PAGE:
LONDON: Britain’s financial watchdog is blocking the restart of London Metal Exchange nickel trade in Asian hours due to doubts about the LME’s ability to run an orderly market in that time zone, three sources with knowledge of the matter said.
The world’s largest metals trading exchange was forced to suspend all nickel activity for eight days in March 2022, after prices spiked more than 50% during Asian trading hours to hit a record above $100,000 a tonne.
The suspension left consumers and producers without key benchmark prices and damaged the exchange’s reputation.
Volumes and liquidity on the LME have collapsed since then, partly due to the continued suspension of nickel trade in the Asian time zone.
The suspension means volumes will remain under pressure and hamper attempts to re-build market confidence because traders in Asia cannot easily exploit price differences between LME nickel futures and the Shanghai Futures Exchange (ShFE) contract.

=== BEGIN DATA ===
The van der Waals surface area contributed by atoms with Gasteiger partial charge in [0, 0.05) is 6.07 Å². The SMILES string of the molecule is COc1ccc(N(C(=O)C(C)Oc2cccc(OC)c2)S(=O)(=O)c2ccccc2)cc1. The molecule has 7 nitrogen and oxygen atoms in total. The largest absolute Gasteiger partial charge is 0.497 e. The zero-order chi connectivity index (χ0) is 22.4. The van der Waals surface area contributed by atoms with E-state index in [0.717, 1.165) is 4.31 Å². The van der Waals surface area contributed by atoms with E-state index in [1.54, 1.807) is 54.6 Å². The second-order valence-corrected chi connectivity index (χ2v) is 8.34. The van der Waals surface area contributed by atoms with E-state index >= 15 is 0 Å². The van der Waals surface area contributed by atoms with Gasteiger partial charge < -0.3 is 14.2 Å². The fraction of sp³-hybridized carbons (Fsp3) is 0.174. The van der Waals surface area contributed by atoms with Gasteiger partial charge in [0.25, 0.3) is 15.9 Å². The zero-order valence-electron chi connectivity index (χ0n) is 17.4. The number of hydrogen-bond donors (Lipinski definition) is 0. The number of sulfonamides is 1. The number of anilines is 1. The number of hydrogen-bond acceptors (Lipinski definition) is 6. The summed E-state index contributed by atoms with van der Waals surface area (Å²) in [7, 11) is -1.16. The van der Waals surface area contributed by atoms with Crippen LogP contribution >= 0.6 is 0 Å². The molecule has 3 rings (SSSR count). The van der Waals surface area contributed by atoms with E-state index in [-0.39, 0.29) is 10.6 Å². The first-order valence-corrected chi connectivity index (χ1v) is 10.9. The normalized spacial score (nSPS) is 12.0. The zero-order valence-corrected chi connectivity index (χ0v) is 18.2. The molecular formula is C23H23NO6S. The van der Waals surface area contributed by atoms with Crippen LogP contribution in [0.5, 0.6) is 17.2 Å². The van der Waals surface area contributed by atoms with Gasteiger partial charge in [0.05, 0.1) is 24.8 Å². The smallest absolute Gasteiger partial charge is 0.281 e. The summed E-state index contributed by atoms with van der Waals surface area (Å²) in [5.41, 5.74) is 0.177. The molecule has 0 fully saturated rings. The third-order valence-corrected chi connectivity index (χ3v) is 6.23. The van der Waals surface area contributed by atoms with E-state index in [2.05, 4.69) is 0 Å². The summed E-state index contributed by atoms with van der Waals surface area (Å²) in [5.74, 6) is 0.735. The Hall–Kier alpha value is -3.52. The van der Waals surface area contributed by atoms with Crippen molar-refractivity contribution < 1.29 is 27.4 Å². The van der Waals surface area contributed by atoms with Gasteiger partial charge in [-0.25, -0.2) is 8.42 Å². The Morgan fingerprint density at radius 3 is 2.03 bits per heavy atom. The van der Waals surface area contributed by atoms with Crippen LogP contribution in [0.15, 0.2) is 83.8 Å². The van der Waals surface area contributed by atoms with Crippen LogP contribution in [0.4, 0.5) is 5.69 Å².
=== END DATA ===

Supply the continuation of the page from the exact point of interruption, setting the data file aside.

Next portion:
The LME had said on Nov. 28 that it hoped to resume trading during Asian hours within two weeks. But the sources said Britain’s Financial Conduct Authority (FCA) had told the exchange that it does not yet have adequate supervisory controls for that time period.
“The regulator wants the LME to monitor nickel trading and make sure volatility is contained. There’s no certainty it can do that when London is asleep,” one of the sources with knowledge of the matter said.
Both the LME and FCA declined to comment.
The exchange’s electronic trading system, Select, opens at 0100 London time for the trading of copper, aluminium, zinc and lead contracts. Nickel trading on Select since last March has not started until 0800 London time.
“More arbitrage between LME and ShFE could improve volumes. The LME is thinking about cutting limits on daily price movements,” the source said.
Shortly after the crisis in March, the LME also implemented a 15% daily price limit for nickel prices.
“The regulator needs to be sure that if Asian hours nickel trade was to resume, supervision is effective. Confidence is the issue here,” a second source familiar with the matter said.
“In the unlikely event that something goes wrong again, it needs to know the LME is prepared. The FCA needs to know proper procedures and controls are in place.